SJ: This is not a funny moment per se, but it strikes me every time I see it from the day we filmed it to last night’s screening, which is you and he are basically tag teaming it to tell the story of leaving the hospital and the Leonard Cohen song [Roger insisted on listening to Cohen’s “I’m Your Man” before leaving the hospital after one of his many stays, but before they leave the grounds, he had another major incident; his belief is that if they had not listened to the song, he would have been too far from the hospital to have survived]. He’s playing on his computer a response where he says, and the shot is on his face, and he says [via computer] “If I had left that hospital before, I would be dead.”
CE: And he’s smiling. He’s smiling!
SJ: And he smiles and kind of waves, and goes,“I’d be dead.” And then we pan to you, and you’re in tears about the thought of it.
CE: And Roger was always like that when he talked about death. It was like something funny.
SJ: It was like, “Oh well. Isn’t that interesting irony? We were listening to the song. If had been shorter, I’d be dead.”
Capone: You mentioned material you had to cut. Obviously there’s a lot. What do you think you’ll include on the DVD release? You’ve gone long in movies before, and this could have gone four hours, and I would have been fine with it.
SJ: I know, I know. You’re kind to say that. Not everyone shares that view. I don’t know. [To a publicist in the room] When do we have to come up with the DVD extras?
Publicist: There’s not a due date per se.
CE: But there will be stuff. There will be extras.
SJ: There’ll be good stuff. There’s some scenes that went away, like the segment on Ebertfest. We took Ebertfest out of the movie.
Capone: And I missed seeing the footage, because I came down later in the day at Ebertfest this year, so I didn’t see what you played there before the film. I heard I’m in it somewhere—my face makes an appearance in a crowd shot.
SJ: Yeah, that will be an extra. There’s this really great story that Roger Simon tells. He’s quoting Roger’s telling of the story, this shaggy dog bar story that between John McHugh and him about whether Roger could order two Johnnie Walker Blacks anywhere in the world, but McHugh took that bet up, said “I don’t believe that’s true.” It’s literally a 10-minute story, but it’s hilarious, but I couldn’t put it in a movie. There’ll be some great stuff in there.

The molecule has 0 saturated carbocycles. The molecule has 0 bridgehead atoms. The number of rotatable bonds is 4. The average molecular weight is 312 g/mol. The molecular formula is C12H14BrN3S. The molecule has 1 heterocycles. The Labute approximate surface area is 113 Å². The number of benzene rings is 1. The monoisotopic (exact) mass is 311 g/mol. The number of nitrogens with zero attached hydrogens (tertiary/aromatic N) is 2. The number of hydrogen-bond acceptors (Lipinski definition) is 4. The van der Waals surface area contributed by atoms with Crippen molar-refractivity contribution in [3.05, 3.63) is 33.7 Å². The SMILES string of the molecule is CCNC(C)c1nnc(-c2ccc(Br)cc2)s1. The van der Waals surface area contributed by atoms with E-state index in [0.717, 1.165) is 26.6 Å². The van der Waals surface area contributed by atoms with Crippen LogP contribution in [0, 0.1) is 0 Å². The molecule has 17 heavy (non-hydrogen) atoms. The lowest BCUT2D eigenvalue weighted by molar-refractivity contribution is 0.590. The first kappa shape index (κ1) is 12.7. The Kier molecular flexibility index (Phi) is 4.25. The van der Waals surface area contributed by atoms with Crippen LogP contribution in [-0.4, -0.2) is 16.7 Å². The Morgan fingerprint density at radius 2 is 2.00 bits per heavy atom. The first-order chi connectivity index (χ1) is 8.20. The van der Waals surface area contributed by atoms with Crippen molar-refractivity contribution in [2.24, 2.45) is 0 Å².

Capone: I’m curious how you selected which written film reviews to highlight, with film clips.
SJ: It’s an impossible job, just like it’s an impossible job selecting clips from their show. There’s so much to choose from, so you just have to wade in. So what I did was start reviewing reviews of his at different points in his career, and just picking some of the ones like BONNIE AND CLYDE and CRIES AND WHISPERS, both of those were early ones that were part of what was submitted by the paper for his Pulitzer, so I wanted to pick from those, because they were great reviews, and they were also part of what made them decide to give him a Pulitzer, so that was a little easier. And then with TREE OF LIFE, that was just one of my favorite really late reviews of his, not only about the movie but also because it was so autobiographical as a review about his sort of looking back on his life.
Capone: Some of his best writing were his Malick reviews.
SJ: Yeah, he loved Malick,.
Capone: The one he wrote about DAYS OF HEAVEN is so beautiful.
SJ: DAYS OF HEAVEN is a great review, BADLANDS is a great review. I love Malick’s work, and it’s always a pleasure to read a great critic on filmmakers that you love, I find. that’s what’s great about the Great Movie’s books is you can go back and revel in his writing about a movie you love.
Capone: Well, thank you both so much.
CE: Thank you, Steve.
SJ: Thank you.
-- Steve Prokopy